“Hyena” or “fisi” refers to a specific male hired to have sex with women and girls for ritualistic purposes.

The Hyenas of Malawi perform the ritual “sexual cleansing” or “kusas fumbi” or “brushing off the dust.” Girls are forced to have sex with a hyena after their first menstrual cycle and before they marry as a rite of passage to adulthood. Furthermore, Malawi has one of the highest rates of child marriage in the world — one out of every two girls are married before they turn eighteen years old. In 2015, Malawi’s Parliament passed a law outlawing marriage before eighteen in an effort to curb child marriages and the spread of HIV, but children under eighteen can still marry with parental consent under traditional law and the constitution. Thus, many of the girls forced to endure a Hyena encounter are children. Hyenas are also hired to sexually cleanse widows so that the husband’s spirit may rest in peace. It is culturally understood that sexual cleansing prepares a girl for marriage and that a widow must be cleansed to exorcise the spirit of her dead husband. The widow is traditionally cleansed by a family member on her husband’s side, but if the family member chooses not to or if there are not enough male family members then a hyena may be hired instead. Many of the women and girls in these situations hate the practice but feel helpless to stop it. Many of them are more afraid to challenge tradition then they are of rape or of contracting HIV/AIDS.

The spread of HIV/AIDS, especially among the younger population, has forced Malawi to reckon with traditional sexual initiation and cleansing. Hyenas are not required to wear condoms due to their spiritual status; it is believed they cannot contract HIV/AIDS. Some hyenas know they have HIV/AIDS, but do not inform the girl’s parents or widow’s family when they are hired. The 2010 Malawi Demographic and Health Survey found that approximately ten percent of people ages fifteen to forty-nine in Malawi are HIV-positive.

Women and children have a fundamental human right to self-determination in the face of traditions that violate their rights and their bodies. Malawi has ratified the International Covenant on Civil and Political Rights, the International Covenant on Economic, Social and Cultural Rights, the Convention on the Elimination of All Forms of Discrimination Against Women, the International Convention Against Torture and Other Cruel, Inhuman or Degrading Treatment or Punishment, and the Convention on the Rights of the Child. While Malawi’s central government publicly agrees to uphold the standards outlined in these conventions, they have thus far failed to apply them in the cultural context and make them accessible to the women and children who need protection. Article 3(3) of the Convention on the Rights of the Child states, “States Parties shall ensure that the institutions, services and facilities responsible for the care or protection of children shall conform with the standards established by competent authorities, particularly in the areas of safety [and] health.” Article 5(a) of the Convention on the Elimination of All Forms of Discrimination Against Women, stipulates that cultural patterns should be addressed to ensure “the elimination of prejudices and customary and all other practices which are based on the idea of the inferiority or the superiority of either of the sexes or on stereotyped roles for men and women.” Women and children are denied the voice of consent in these interactions and deserve the right to their body regardless of their sex or age. The traditional practices of sexual cleansing ignore the rights of children and women, directly place them at a high risk for HIV/AIDS, and stand in direct opposition to the goals and purpose of the international agreements mentioned above.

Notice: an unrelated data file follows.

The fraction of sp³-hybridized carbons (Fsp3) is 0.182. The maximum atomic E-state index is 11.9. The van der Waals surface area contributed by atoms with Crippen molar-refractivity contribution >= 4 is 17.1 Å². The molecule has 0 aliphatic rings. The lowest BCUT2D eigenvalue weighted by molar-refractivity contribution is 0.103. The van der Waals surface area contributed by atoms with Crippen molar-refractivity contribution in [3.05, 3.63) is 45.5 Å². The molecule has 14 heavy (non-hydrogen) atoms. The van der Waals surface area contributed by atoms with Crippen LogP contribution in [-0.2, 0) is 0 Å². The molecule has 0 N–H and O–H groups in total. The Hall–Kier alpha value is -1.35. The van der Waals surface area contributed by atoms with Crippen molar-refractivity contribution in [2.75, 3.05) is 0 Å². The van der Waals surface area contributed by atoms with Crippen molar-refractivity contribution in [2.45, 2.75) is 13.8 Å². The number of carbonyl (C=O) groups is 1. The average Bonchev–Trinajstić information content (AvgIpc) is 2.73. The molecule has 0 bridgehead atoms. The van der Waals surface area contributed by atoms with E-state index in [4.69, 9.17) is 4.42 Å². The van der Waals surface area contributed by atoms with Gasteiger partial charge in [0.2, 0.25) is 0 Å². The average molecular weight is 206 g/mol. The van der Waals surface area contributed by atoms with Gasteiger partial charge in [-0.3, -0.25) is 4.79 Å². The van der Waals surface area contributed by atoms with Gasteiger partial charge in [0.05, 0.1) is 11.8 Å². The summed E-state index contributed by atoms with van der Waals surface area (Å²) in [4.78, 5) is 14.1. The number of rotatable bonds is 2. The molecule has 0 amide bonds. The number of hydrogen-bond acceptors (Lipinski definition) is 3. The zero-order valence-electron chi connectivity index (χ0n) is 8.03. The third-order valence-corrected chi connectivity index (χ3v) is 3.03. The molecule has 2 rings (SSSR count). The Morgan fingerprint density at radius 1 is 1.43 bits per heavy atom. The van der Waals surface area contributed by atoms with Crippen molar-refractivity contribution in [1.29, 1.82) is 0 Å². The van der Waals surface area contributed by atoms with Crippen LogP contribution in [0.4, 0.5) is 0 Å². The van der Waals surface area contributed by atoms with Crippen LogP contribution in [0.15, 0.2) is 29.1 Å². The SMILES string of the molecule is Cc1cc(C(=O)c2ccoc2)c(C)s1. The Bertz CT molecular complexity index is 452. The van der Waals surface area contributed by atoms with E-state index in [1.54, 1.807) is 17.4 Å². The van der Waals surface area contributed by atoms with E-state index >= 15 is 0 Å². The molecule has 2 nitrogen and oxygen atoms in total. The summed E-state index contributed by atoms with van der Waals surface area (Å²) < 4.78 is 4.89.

The Malawian government does not endorse these tribal traditions, but it has been unable to end them. When asked about the tradition of sexual cleansing, Malawi’s presidential spokesman stated, “[w]hile we must promote positive cultural values and positive socialisation [sic] of our children, the president says harmful cultural and traditional practices cannot be accepted in this country.” The statement further indicated that “all people involved in this malpractice should be held accountable for subjecting their children and women to this despicable evil,” and that “[t]hese horrific practices although done by a few also tarnish the image of the whole nation of Malawi internationally and bring shame to us all.” The Malawian central government must continue to sensitize tribes and villagers on the risks of HIV/AIDS and how it is spread. While outlawing child marriages is a vital step, the laws must be followed by the villagers, who believe in sexual initiation practices, in order to have any significance.

It is possible for the Malawian people to end these practices of sexual initiation and cleansing, especially when they have strong role models to lead the way for cultural change. The central government needs to continue making strong partners, such as Chief Theresa Kachindamoto, a female chief of the Dedza district in Malawi. She is responsible for 900,000 people and has had incredible success with ending child marriage and encouraging parents to keep their children in school. Chief Kachindamoto has ended sexual initiation traditions and camps in her district. If regional chiefs balk at the termination of the camps, they are dismissed. Chief Kachindamoto has made great strides in addressing harmful traditions while keeping culture intact. Collaboration between local leaders like Chief Kachindamoto, national leaders, and international human rights standards is necessary to fight for individual rights without disbanding the individual’s culture. The traditions which recognize coming of age are important to cultural and individual identity, but children should be able to approach adulthood free from HIV/AIDS and sexual trauma.